Accounting for Neurosis
Karen Horney's work of non-fiction, Neurosis and Human Growth, is many different things. It is an astute analysis of the self -- both as it exists inwardly and externally. It is a comparative effort on some of the most eminent theories pertaining to Sigmund Freud. It also offers more than a little advice for how to account for life and the feelings of fulfillment and completeness towards which most people strive. In addressing all of these various aspects of human existence, the author relies on the conception of the neurotic as a fundamental starting point for how the self operates, what it accounts for, and how it ultimately plays out in the lives of any different number of individuals. This reliance on the neurotic as the touchstone for the author's myriad concepts discussed in this book function as the central takeaway of a work that actually spans in many different directions.
It is important to realize that Horney views neuroticism as a reactionary aspect of human life and not an immanent one. This point is tremendous and actually helps to focus the scope of the book and the vast majority of the notions the author addresses in this manuscript. In fact, what Horney is actually alluding to by offering this idea is the fact that human nature in and of itself is not base, self-serving, or looking for simple carnal gratifications (all tenets which are central to many of Freud's most popular theories about people and human nature in general). Instead, the author postulates that all people have an inner self -- described as a "central inner force" (Horney) that is buoyant, positive, and which seeks to help them grow and achieve a sort of independence which realizes the true sense of completion and meaning of human existence. However, the author believes that there is a process of deliberate world at large. As such, that self is constantly trying to be something that it is not, and there are no small number of different ways in which a person will attempt to create perfection -- and his or her role in it -- in order to live up to these standards which are not truly his or hers. It is this sense of falsehood in the self of the individual that leads to a sense of the neurotic, since that person is ultimately trying to become someone he or she is not to account for the external world, as opposed to nurturing and growing his or her own intrinsic self. Again, it is crucial to realize that according to Horney, all people begin their lives with a unique perspective and means of viewing the world and their own selves. Neuroticism and neurotic behavior -- described as "neurotic drives" (Horney), however, are merely coping mechanisms to adapt to the surrounding world. These points are so vital because of their implications which are largely at variance…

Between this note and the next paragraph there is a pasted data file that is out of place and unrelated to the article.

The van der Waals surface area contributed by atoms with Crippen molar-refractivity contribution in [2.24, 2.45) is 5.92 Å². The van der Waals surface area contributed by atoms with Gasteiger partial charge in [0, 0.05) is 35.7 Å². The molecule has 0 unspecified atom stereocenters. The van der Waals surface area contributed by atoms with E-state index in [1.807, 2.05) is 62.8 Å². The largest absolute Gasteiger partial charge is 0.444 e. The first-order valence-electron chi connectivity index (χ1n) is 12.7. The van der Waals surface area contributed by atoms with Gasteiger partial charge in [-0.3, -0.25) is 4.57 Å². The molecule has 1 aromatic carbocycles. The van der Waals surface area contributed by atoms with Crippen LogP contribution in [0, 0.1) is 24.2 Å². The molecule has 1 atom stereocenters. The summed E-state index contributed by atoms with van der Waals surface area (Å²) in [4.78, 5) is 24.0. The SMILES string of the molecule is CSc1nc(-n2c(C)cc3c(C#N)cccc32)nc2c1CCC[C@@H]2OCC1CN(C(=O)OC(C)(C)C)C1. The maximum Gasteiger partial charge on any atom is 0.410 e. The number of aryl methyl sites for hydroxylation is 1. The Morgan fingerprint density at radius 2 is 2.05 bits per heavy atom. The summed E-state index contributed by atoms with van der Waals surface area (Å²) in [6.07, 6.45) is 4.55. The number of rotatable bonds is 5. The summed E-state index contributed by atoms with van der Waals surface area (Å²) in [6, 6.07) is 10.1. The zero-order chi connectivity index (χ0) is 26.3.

Horney, Karen. Neurosis and Human Growth. New York: W.W. Norton and Company. 1991. Print.
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